A Fishing Guide’s Tips For Taking Kids Fishing

There are few things more rewarding than a smile on a child’s face. I have the good fortune to see it pretty often because in my profession as a fishing guide I take a lot of kids fishing. My approach is patterned after my own childhood experiences with my uncles, who took me fishing and hunting a lot while my father was employed overseas. I learned to master the casting mechanics of rod and reel before I could recite my ABCs!

Fishing with children requires some patience, and I practice the “KIS rule” (Keep It Simple) when fishing with young kids. I get plenty of bait and fish for willing species. A child’s attention span is pretty short, so I try to keep things moving. I do a lot of drifting, putting out the anchor only when the fish are biting or the current requires it.

Jeremy Johnigeans first cobia assisted by Capt. Billy Jordan.

Kids — and more than a few adults — have a natural inclination to start reeling in as soon as you hand them the rod. To thwart this I employ long limber rods that cast far. I try to encourage them to be patient and wait for a bite, but it’s not enforceable as a hard and fast rule. Kids will be kids, so I do lots of casting!

For kids who can handle a rod, I will sometimes let them toss a lure. I learned the hard way, however, that this should be done with barbless hooks. It also pays dividends when handling fish with prickly, toxic spines protruding from their fins.

Limit Trips To Four Hours
I also limit trips with young children to four hours, which is about right for most kids, but a little long for some. I’m not afraid to quit early if a child gets fidgety and inattentive. The best way to teach a kid to hate something is to make him do it when he doesn’t want to.

Questions are a good thing, even when asked over and over. It shows interest. I also volunteer lots of information — explain why we are fishing at a particular spot, why we are using the bait we are using, and things like that. I’m trying to hold their interest.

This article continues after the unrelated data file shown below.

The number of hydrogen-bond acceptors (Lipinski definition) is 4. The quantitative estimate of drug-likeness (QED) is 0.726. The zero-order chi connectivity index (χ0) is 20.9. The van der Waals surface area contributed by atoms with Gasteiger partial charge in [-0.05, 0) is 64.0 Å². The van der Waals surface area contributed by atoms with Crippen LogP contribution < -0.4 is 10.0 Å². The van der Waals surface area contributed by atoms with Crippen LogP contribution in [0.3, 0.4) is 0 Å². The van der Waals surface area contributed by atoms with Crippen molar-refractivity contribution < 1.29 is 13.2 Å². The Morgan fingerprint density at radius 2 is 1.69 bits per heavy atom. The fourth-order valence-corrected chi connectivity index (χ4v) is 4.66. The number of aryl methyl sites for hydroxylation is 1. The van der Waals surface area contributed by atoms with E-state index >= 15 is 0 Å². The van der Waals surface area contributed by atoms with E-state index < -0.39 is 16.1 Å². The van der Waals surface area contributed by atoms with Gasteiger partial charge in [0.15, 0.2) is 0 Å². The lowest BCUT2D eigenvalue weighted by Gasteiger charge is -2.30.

Kids tend to try to do things their own way. If they want to fish with the spinning reel upside down and use the wrong hand, fine. I show them the right way and explain why it’s better to do it this way, but if they persist, I just let it go. They will generally figure it out on their own.

Growing up, I was quick to notice the kids who hunted and fished were mostly kids who stayed out of trouble. This is no mystery. Fishing teaches the natural order of things, and those of us lucky enough to have folks like my uncles can learn an awful lot about right and wrong from the unwritten rules of fishing and good sportsmanship.

Jack crevalles are willing favorites for kids.

I handle saltwater catfish for catch and release with the same respect I would show a snook, a redfish or a trout. From a child’s point of view, one species is no more important than any other as long as it pulls on your line. I certainly don’t want to be the guy to introduce “trash fish” into a child’s vocabulary. That a fish is fun to catch is enough for any child, and ought to be for anybody.

When the catching is slow, I try to stress the difference between fishing and catching, and most kids pick it up quicker than some adults. Kids are pretty easy to please, and they offer a refreshing outlook on a pastime that is often lost in a competitive game of numbers and sizes. To a kid, every fish counts, and every fishing trip is a success.

Captain Fred Everson has been a licensed fishing guide on Tampa Bay in Florida for 13 years. He has also written three books, and is a 20-year active member of the Outdoor Writer’s Association of America. You can visit his website for more information at http://tampabayfishingguide.com/

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